I remember when I saw it in ’95 thinking “Well, that’s all well and good, but isn’t it just a 3-hour episode of Police Story? I had no idea I was that close.

  3. toliverchap says:


    I know this movie has all sorts of noir/crime cliches with the tough guys and the dames that love them but it is probably my favorite movie of all time. For me the execution of the story and the dense workings of the plot result in such a great collection of themes. The soundtrack is pretty cool too. I don’t know even while studying film I cannot seem to get into the real good stuff; I guess I lack the academic spirit and intellect to really tear into the high art pictures and since I’m only 25, older movies seem to have a limited appeal. But for me a solid story (remake/no new tale to tell) executed with near perfect precision is where I find the most joy.

    • Todd says:

      Re: Apologia

      No apologia necessary around here. Everybody needs a favorite movie. Mine is The Godfather. I wouldn’t call Heat high art, but it does actually have a new take on an old genre, one I haven’t seen repeated.

      And the soundtrack is cool, surprisingly so. I had forgotten how much of the music is by Brian Eno. And what a strange choice for an action picture.

      The DVD box refers to Heat as a “crime saga,” but that’s kind of misleading. A saga, if I’m not mistaken, is the story of a family. The Godfather is a crime saga. But I see what they’re getting at; it’s a movie about cops and robbers and their families. The action in Heat is terrific but it’s the emotional undertow that makes the action matter. The Sopranos manages to do this on a weekly basis.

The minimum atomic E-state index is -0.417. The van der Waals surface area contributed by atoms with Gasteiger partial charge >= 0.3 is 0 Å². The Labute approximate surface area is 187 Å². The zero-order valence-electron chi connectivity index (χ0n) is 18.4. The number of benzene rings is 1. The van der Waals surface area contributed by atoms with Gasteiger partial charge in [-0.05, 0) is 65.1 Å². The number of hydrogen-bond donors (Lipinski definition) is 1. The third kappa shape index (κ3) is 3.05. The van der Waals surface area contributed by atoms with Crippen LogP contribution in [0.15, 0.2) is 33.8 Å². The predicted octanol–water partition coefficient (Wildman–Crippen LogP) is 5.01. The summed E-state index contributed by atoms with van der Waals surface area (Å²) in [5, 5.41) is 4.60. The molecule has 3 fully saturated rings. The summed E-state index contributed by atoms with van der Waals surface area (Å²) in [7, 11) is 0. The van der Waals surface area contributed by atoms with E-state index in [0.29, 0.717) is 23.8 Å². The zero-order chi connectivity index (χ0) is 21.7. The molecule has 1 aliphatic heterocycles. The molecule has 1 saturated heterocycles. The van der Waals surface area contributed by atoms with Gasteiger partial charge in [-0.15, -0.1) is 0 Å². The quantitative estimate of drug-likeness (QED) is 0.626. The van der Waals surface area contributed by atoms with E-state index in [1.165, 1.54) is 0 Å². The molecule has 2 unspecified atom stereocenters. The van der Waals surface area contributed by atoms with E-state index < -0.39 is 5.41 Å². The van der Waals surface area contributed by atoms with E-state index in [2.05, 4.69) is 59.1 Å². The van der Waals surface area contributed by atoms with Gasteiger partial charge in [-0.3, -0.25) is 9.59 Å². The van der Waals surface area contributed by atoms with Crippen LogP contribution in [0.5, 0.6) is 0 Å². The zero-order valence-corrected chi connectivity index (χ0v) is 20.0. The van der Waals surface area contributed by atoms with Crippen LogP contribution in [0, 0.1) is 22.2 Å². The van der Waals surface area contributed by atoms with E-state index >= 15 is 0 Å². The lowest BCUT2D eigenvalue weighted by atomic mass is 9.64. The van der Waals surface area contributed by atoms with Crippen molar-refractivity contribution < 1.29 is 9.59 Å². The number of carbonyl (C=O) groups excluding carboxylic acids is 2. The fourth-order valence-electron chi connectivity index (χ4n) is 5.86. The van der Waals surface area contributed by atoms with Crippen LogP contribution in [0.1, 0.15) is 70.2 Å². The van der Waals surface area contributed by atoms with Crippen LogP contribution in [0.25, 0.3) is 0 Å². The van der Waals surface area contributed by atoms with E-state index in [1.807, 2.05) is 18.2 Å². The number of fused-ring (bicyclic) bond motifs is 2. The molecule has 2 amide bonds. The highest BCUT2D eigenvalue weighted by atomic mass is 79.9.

Over lunch today I was thinking seriously about how to do Heat as an opera. And why hasn’t it been done before? Why are operas always set in Europe A Long Time Ago? Why not an action opera, with shootouts and car chases (obviously this opera would have to be conceived as a film) and interrogation scenes? Sounds like a natural to me.

      If Heat is your favorite movie of all time, can I assume you have the newly remastered DVD? If so, is it a better transfer than the old one?

      • Todd says:

        Re: Apologia

        Apologies for the runaway italics in the last line. I didn’t mean to sound that emphatic.

        • toliverchap says:

          Re: Apologia

          Heat is such a favorite of mine that like some others, Bladerunner, etc. I have got the new DVD (still waiting on the Bladerunner 5.1 mix hopefully someday) but I have not yet watched it, since I’m so particular about watching good stuff at the right time. Even though I did watch a widescreen VHS of Heat years ago on a little 9″ TV/VCR combo while living in the dorms as an undergrad once . . . but that was the right time at the time. I don’t remember the old DVD looking too bad though but I don’t really notice that stuff too well and I’m still watching my stuff on old school tube televisions.

  4. craigjclark says:

    I remember seeing this in theaters when it first came out and being blown away by it. The big shootout in the middle of the film is arguably the greatest sustained action scene since Peckinpah hung up his spurs, and it’s one of those rare three-hour films that justifies its length.

  5. Anonymous says:

    Yeah, it always cracked me up that Danny Trejo plays “Trejo”.

    The resterant meeting between De Niro and Pacino was always in the script, it was in LA Takedown, versions of the dialouge in that scene were in an early draft of Thief, it has echoes in Manhunter, Last Of The Mohicans, Ali, Public Enemies–and a real life meeting between a police detective and a bank robber in a Chicago diner in 1965 was what inspired the whole thing in the first place. As Mann has often said Chuck Adamson shot and killed the real Neil McCauley in Chicago, but after he had coffee with him a month earlier.